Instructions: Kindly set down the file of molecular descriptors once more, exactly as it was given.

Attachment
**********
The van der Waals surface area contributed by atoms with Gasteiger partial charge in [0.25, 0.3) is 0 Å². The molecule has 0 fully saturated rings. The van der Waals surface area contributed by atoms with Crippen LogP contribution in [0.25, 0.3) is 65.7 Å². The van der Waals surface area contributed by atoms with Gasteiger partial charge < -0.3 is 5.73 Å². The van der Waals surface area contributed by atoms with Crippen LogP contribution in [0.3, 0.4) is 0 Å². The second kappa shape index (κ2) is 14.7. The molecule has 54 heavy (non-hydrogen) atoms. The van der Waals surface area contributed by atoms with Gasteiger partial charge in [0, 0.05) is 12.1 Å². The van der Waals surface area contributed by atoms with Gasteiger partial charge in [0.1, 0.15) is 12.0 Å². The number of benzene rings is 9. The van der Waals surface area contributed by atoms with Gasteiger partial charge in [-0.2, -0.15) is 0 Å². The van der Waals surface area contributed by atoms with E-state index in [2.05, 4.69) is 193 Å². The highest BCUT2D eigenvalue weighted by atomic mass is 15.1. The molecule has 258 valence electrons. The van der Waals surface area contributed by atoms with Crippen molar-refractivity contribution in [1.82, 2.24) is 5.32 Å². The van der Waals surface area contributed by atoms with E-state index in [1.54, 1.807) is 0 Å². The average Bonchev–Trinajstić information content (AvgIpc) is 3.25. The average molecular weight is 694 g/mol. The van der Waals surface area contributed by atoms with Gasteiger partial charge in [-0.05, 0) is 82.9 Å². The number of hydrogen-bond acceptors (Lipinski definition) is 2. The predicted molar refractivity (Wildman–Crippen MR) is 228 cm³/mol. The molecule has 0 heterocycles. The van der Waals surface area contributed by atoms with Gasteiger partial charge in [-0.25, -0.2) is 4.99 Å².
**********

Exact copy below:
The van der Waals surface area contributed by atoms with Gasteiger partial charge in [0.25, 0.3) is 0 Å². The molecule has 0 fully saturated rings. The van der Waals surface area contributed by atoms with Crippen LogP contribution in [0.25, 0.3) is 65.7 Å². The van der Waals surface area contributed by atoms with Gasteiger partial charge < -0.3 is 5.73 Å². The van der Waals surface area contributed by atoms with Crippen LogP contribution in [0.3, 0.4) is 0 Å². The second kappa shape index (κ2) is 14.7. The molecule has 54 heavy (non-hydrogen) atoms. The van der Waals surface area contributed by atoms with Gasteiger partial charge in [0, 0.05) is 12.1 Å². The van der Waals surface area contributed by atoms with Gasteiger partial charge in [0.1, 0.15) is 12.0 Å². The number of benzene rings is 9. The van der Waals surface area contributed by atoms with Gasteiger partial charge in [-0.2, -0.15) is 0 Å². The van der Waals surface area contributed by atoms with E-state index in [2.05, 4.69) is 193 Å². The highest BCUT2D eigenvalue weighted by atomic mass is 15.1. The molecule has 258 valence electrons. The van der Waals surface area contributed by atoms with Crippen molar-refractivity contribution in [1.82, 2.24) is 5.32 Å². The van der Waals surface area contributed by atoms with E-state index in [1.54, 1.807) is 0 Å². The average Bonchev–Trinajstić information content (AvgIpc) is 3.25. The average molecular weight is 694 g/mol. The van der Waals surface area contributed by atoms with Gasteiger partial charge in [-0.05, 0) is 82.9 Å². The number of hydrogen-bond acceptors (Lipinski definition) is 2. The predicted molar refractivity (Wildman–Crippen MR) is 228 cm³/mol. The molecule has 0 heterocycles. The van der Waals surface area contributed by atoms with Gasteiger partial charge in [-0.25, -0.2) is 4.99 Å².